The Ransomware Hunting Team is about a small group of computer experts in the United States and Europe who devote large amounts of their time to cracking ransomware. They include Michael Gillespie, Fabian Wosar and Sarah White, all volunteers who do not ask for payment for helping victims of these cyberattacks. Authors Dudley and Golden explain how cybercriminals break into vulnerable computer systems, infect them with viruses that encrypt their data, and then demand money for decryption keys. The book highlights some of the prominent ransomware attacks, such as the 2021 Colonial Pipeline ransomware attack, and the 2017 infection of Britain's National Health Service systems. But because many ransomware attacks are not made public. there are considerably more occurrences than reported.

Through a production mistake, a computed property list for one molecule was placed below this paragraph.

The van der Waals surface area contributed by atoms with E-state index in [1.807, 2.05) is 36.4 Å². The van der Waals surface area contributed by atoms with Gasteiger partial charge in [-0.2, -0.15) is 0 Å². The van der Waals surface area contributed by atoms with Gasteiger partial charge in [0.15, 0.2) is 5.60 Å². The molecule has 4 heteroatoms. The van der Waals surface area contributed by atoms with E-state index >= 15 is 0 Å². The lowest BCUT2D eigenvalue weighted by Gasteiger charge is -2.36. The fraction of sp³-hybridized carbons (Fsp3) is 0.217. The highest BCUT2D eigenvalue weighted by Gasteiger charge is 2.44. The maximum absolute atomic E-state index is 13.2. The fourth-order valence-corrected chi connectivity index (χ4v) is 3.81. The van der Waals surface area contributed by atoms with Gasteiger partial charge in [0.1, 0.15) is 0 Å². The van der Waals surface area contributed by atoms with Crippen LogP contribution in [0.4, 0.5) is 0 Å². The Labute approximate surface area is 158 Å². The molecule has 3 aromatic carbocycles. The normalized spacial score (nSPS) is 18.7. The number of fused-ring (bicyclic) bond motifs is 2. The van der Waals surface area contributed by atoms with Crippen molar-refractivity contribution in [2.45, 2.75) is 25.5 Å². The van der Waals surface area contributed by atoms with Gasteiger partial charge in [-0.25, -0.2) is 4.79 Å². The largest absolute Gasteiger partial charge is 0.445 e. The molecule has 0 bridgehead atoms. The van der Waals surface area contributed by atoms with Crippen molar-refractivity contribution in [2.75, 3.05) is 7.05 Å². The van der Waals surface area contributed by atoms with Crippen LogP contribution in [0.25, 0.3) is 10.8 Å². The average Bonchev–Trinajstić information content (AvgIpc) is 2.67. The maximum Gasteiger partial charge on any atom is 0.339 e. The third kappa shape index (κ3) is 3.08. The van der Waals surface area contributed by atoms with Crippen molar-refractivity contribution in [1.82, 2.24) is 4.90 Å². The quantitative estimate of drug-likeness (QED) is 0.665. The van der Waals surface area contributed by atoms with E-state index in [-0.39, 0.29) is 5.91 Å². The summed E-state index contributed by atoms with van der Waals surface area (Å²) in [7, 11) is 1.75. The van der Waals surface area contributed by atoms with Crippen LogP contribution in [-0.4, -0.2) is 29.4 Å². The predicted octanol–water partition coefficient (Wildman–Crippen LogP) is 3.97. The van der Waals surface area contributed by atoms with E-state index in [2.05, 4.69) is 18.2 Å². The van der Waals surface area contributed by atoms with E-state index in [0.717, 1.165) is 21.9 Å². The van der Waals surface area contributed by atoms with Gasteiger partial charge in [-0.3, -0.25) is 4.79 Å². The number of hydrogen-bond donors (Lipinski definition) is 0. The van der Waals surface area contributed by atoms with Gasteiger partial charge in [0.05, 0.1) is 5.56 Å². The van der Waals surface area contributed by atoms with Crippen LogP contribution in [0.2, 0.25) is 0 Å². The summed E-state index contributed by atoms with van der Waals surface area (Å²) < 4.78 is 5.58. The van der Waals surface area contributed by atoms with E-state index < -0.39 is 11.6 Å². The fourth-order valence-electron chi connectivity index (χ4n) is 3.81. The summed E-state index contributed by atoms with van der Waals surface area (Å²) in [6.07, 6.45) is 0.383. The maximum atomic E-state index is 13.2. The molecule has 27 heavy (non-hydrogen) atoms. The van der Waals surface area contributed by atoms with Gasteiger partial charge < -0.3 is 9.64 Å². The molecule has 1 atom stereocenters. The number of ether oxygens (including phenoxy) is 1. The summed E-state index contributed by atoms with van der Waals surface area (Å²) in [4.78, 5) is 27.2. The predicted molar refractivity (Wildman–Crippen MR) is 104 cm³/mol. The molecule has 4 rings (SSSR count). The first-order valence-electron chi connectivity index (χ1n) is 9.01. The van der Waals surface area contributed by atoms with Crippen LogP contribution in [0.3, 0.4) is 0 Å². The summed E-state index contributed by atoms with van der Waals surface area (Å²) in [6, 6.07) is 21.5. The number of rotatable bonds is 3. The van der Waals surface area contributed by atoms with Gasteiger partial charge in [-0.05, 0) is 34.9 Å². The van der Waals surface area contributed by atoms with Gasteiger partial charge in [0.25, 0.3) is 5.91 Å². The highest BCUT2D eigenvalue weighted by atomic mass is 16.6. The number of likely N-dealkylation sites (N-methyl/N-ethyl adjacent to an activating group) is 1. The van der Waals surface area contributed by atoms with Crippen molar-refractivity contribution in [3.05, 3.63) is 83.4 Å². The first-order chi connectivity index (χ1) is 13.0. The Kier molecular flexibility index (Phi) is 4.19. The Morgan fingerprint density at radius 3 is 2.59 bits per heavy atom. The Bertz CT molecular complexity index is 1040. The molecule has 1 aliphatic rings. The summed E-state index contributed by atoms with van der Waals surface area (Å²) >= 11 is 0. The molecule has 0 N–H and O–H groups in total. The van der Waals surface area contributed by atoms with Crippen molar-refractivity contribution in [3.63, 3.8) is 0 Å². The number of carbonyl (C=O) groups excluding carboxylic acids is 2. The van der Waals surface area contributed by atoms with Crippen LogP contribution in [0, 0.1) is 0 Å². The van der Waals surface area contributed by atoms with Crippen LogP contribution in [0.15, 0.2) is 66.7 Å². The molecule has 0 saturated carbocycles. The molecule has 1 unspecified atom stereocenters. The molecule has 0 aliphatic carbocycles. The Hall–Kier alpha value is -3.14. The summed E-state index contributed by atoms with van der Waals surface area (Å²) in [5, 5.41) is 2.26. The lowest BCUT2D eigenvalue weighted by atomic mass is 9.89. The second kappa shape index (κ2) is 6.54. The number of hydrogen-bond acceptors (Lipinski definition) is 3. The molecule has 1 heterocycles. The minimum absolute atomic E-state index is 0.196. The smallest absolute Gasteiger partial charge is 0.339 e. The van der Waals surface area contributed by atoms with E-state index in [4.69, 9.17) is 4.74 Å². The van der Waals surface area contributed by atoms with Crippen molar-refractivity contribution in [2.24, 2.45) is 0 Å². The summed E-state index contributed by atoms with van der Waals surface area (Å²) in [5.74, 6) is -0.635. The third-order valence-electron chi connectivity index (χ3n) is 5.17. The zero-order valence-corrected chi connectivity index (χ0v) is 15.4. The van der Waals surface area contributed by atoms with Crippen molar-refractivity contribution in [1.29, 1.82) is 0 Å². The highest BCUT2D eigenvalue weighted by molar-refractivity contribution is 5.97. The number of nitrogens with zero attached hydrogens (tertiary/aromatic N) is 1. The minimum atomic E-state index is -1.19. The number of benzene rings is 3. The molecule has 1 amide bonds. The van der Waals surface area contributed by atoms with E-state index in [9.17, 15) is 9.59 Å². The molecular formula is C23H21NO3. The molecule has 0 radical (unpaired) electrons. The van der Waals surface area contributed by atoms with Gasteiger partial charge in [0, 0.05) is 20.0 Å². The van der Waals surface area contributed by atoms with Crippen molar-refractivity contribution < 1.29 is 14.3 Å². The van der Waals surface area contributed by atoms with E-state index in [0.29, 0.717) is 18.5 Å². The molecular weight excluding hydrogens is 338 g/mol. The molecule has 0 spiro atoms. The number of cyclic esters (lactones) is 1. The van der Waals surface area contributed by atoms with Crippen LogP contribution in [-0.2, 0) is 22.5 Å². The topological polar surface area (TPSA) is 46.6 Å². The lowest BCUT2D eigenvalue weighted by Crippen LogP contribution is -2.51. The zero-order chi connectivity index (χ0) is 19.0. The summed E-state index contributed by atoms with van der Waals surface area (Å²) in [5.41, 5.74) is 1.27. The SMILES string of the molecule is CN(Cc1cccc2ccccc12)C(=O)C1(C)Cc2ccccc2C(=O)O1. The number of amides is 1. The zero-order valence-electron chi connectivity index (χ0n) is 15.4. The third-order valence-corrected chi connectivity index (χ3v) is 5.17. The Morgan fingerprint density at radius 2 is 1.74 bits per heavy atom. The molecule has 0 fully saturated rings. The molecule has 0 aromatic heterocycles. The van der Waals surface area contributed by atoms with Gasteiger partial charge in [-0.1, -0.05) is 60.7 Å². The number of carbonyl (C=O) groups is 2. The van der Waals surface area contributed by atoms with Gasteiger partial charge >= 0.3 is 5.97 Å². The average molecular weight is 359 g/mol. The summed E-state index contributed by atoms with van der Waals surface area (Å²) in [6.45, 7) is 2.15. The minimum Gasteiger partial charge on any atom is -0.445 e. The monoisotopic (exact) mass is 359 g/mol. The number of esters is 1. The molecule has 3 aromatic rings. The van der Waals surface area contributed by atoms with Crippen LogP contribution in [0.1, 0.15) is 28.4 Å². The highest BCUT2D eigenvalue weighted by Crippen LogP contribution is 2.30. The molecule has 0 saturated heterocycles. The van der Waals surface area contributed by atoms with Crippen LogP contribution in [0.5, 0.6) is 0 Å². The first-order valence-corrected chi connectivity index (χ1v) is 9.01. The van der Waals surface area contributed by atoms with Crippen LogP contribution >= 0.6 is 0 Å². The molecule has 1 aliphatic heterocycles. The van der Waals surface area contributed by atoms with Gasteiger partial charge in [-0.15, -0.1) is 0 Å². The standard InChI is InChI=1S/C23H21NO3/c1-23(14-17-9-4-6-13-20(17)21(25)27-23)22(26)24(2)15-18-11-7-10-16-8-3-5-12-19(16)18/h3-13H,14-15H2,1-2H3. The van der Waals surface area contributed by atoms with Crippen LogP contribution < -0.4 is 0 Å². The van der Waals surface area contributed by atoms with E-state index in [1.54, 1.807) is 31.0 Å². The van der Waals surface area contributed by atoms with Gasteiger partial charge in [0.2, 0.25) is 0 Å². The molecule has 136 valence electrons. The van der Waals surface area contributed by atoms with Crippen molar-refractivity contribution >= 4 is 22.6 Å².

If ransomware has been properly written, cracking it is normally "impossible". But from time to time the hackers take shortcuts, or make mistakes, and the elite team is able to reverse-engineer the malware and construct decryption keys for the victims to recover their data without having to pay ransoms. The book discloses that the battle between the ransomware developers and the hunters is an undeclared cyberwar. It also explains why the FBI and the Department of Homeland Security in the United States are unable to fully tackle this problem. Bound by rigid structures, these organizations are reluctant to work with outsiders, and derisively refer to Gillespie and company as the "Geek Squad". But after the Colonial Pipeline incident, they have begun to work more closely with the ransomware hunters.